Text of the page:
We know that this is a post-viral syndrome striking the pediatric population and that in most cases, it’s happening 4 to 6 weeks after COVID-19 infection or exposure. While not all children with MIS-C have had COVID-19, most test positive for novel coronavirus.
We also know that MIS-C causes severe inflammation in multiple body systems and that most cases have been diagnosed in kids older than age 5 (unlike KD, which typically affects younger children) but can present in anyone younger than 21, according to the Centers for Disease Control and Prevention (CDC).
Treatment for MIS-C is typically the same as with KD: The child is treated in a hospital with IVIG (antibodies) to decrease inflammation; other treatments, such as steroids or medication to regulate the immune system (immunomodulators) may also be used, depending on the presentation.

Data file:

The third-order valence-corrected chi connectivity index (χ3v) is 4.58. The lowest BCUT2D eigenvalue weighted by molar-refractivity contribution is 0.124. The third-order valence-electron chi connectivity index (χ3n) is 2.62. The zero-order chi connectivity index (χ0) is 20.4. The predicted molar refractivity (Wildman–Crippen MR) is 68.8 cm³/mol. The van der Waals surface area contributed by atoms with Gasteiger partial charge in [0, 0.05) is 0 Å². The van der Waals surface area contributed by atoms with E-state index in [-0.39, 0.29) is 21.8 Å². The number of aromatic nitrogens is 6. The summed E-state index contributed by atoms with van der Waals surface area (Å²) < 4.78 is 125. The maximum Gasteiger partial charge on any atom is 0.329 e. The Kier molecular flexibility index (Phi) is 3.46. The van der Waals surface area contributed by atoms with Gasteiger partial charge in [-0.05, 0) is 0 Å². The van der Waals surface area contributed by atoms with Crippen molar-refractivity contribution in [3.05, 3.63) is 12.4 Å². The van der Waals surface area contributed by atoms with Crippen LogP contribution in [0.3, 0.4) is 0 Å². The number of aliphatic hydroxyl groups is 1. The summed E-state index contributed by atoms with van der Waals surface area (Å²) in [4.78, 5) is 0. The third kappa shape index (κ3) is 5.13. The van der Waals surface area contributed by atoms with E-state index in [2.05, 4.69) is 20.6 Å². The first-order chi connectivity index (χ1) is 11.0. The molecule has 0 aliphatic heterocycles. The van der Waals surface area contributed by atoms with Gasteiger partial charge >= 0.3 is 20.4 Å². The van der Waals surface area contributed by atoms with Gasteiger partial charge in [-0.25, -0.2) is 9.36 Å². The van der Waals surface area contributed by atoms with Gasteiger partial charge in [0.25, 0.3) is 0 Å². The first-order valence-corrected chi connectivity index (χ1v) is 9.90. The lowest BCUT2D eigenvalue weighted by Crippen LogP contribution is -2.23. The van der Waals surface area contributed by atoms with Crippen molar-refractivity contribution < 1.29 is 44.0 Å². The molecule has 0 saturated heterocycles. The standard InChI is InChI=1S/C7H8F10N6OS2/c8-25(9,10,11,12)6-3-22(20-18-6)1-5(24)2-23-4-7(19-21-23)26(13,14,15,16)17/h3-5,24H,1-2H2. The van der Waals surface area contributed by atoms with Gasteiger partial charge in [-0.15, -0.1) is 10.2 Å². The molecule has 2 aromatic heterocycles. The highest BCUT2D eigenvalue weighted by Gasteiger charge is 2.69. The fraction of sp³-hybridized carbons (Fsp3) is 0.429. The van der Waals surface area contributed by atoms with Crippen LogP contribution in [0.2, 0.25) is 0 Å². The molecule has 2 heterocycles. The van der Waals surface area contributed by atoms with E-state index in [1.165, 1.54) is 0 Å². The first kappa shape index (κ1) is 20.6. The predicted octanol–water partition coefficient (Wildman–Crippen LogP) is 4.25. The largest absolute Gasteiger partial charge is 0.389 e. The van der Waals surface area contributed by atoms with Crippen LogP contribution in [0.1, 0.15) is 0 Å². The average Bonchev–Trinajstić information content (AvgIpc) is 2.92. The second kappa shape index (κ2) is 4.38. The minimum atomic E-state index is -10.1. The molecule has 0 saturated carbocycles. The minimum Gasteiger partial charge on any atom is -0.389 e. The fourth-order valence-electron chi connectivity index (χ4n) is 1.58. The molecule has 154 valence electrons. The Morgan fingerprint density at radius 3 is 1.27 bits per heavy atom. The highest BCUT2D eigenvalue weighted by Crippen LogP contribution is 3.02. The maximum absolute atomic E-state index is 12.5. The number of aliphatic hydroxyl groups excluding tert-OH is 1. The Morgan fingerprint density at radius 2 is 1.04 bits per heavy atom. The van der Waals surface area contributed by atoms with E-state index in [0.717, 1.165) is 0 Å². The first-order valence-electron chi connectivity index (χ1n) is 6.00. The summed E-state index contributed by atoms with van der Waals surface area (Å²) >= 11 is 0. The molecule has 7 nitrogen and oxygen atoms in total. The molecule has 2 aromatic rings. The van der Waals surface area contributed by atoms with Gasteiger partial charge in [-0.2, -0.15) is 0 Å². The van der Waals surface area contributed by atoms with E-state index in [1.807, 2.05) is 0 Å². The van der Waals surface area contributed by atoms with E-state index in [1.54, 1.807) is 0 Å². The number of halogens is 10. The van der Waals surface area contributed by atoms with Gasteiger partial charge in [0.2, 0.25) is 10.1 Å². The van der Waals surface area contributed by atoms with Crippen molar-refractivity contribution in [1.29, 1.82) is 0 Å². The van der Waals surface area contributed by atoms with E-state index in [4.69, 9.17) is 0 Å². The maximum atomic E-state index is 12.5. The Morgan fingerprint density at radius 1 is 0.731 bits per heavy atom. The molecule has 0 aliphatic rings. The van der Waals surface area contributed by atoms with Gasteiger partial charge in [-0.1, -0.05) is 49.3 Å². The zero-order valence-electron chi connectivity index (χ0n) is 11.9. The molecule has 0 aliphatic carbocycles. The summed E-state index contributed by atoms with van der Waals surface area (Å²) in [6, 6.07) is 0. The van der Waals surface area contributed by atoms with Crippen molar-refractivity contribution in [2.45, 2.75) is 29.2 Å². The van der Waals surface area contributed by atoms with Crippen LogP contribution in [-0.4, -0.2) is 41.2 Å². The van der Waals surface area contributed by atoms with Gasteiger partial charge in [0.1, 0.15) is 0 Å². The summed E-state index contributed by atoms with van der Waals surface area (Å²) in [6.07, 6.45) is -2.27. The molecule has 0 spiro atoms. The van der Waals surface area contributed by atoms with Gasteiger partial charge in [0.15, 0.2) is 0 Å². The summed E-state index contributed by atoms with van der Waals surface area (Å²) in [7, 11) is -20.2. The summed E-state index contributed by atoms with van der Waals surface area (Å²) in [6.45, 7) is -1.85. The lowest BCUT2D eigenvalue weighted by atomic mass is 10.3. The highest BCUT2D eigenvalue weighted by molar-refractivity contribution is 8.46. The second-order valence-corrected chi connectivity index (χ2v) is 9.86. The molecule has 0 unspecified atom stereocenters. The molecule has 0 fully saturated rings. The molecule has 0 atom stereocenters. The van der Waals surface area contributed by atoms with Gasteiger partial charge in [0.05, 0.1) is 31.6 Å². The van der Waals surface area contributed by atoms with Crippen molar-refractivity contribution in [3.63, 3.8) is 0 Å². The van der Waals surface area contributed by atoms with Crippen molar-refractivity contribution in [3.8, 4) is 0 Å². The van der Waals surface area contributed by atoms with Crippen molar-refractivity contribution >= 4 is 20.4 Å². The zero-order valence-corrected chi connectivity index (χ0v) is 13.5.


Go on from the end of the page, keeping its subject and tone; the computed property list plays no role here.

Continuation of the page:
The vast majority of MIS-C patients, even the sickest ones, reportedly respond very well to this treatment and recover. And much of the time, the symptoms resolve by themselves.
What are the Symptoms of MIS-C?
Similar to those with Kawasaki Disease, almost all children diagnosed with MIS-C have had persistent high fevers (over 101 degrees) and about 50% of them have a rash or swelling of the hands.
The organs of multiple systems are impacted by MIS-C, and symptoms often include*:
- Fever that lasts at least 1 day
- Severe abdominal pain, vomiting or diarrhea
- Bloodshot eyes (conjunctivitis, pinkeye, inflammation of the eyes)
- Skin rash
- Change in skin color (becoming pale, patchy or blue)
- Difficulty eating or too sick to drink
- Difficulty breathing or rapid breathing
- Cough, congestion, sore throat